“Prosperity and growth, security and stability and the long term sustainability of the EU necessarily pass through the promotion of our interests and values abroad and the engagement with external threats and global challenges”, said Mr. José Manuel Barroso is president of the European Commission in 2009. He later joined Goldman Such to replenish his own prosperity…
… and here we are at the end of 2018 with Ms. Merkel taking leave soon as Chancellor, a hapless Mr. Juncker being retired off at last, a dithering Ms. May losing the thread of Brexit and much else, with the Italians threatening to demand pots of money from Northern Europe, and with the Poles and Hungarians happily feasting on huge handouts from the EU while raising their middle finger to democracy and our cherished traditional values. Macron is the least popular president ever but he continues to ride his Napoleonic horse roughshod over the population because like all of the names above “He knows best!”
But should we be worried about all of this?
The short answer is no. Europe has over-reached its limits and now reached its limits.
What can you really do with 28 or possibly 27 independent countries who speak as many languages and dialects. The EU started out as a Common Market for trade and then some bright spark started blowing his horn in favour of a federal State of Europe, a proposal that has never been put to the vote and never will on present form!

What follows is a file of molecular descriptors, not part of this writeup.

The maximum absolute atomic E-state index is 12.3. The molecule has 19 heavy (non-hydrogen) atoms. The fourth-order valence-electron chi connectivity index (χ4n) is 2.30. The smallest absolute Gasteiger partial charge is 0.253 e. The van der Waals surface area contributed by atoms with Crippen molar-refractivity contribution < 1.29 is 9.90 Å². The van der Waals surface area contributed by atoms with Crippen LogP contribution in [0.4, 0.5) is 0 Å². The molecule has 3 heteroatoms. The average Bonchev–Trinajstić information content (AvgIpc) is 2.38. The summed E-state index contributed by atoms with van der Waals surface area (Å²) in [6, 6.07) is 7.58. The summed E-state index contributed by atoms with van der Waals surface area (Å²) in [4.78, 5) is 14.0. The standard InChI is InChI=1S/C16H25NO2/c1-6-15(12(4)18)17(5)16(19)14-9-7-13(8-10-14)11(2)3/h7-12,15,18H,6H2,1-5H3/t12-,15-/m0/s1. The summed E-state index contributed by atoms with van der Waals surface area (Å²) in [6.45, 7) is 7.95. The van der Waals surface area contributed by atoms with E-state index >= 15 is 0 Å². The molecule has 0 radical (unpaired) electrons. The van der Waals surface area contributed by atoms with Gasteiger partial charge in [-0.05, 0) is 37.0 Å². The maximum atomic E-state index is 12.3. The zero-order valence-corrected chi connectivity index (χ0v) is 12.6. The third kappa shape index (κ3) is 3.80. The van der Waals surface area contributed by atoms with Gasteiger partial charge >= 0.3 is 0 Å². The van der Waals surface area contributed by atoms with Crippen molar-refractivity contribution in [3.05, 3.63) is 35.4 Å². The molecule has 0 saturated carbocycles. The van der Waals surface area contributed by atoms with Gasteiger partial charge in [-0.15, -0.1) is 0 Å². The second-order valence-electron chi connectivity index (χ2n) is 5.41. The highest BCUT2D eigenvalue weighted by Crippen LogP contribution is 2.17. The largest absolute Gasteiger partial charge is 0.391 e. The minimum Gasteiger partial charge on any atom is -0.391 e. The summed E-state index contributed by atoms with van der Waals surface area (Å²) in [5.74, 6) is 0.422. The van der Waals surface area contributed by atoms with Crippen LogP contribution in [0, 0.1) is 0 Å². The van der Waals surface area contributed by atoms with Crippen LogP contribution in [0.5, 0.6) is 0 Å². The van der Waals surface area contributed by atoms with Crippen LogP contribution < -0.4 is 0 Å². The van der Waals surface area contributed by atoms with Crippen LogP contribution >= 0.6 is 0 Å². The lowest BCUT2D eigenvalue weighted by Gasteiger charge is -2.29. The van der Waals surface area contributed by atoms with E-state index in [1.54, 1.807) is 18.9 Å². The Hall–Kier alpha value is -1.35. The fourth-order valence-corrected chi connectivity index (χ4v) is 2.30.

Europe has achieved a lot during the last 61 years but the present team at the top is too rough around the edges and there are just too many former politicians who have been carted off to the European fields in Brussels by their own national voters. It appears that a job in Brussels is a barn for old cart-horses to spend their last remaining days in peace before being sent off to the knackers yard.
Readers may have noticed that this newspaper is not particularly in favour of backing either Mr. Stubb or Mr. Weber for the new President of the EU Commission – see European politics.
The Germans and the French already have too much power in deciding policy – austerity has become a dirty word not because of Italy or Greece, but because the Germans use it to fill their pockets with ever increasing government budget surpluses.
It is a good question to ask why the EU has not sent a strongly worded notice to the German government to get them to balance their books and reducing their surplus that is just as damaging as the awful budget deficit threats of the Italians. And it is not only the Germans who are at fault, but also France that has excessive amounts of public debt.
Do not hold your breath and wait for reforms just yet – but we may see some light under the bridge when the oldies are replaced with younger models.
Prosperity rests on Europe’s security and stability, and voters should turn out and vote while demanding real reforms at the same time.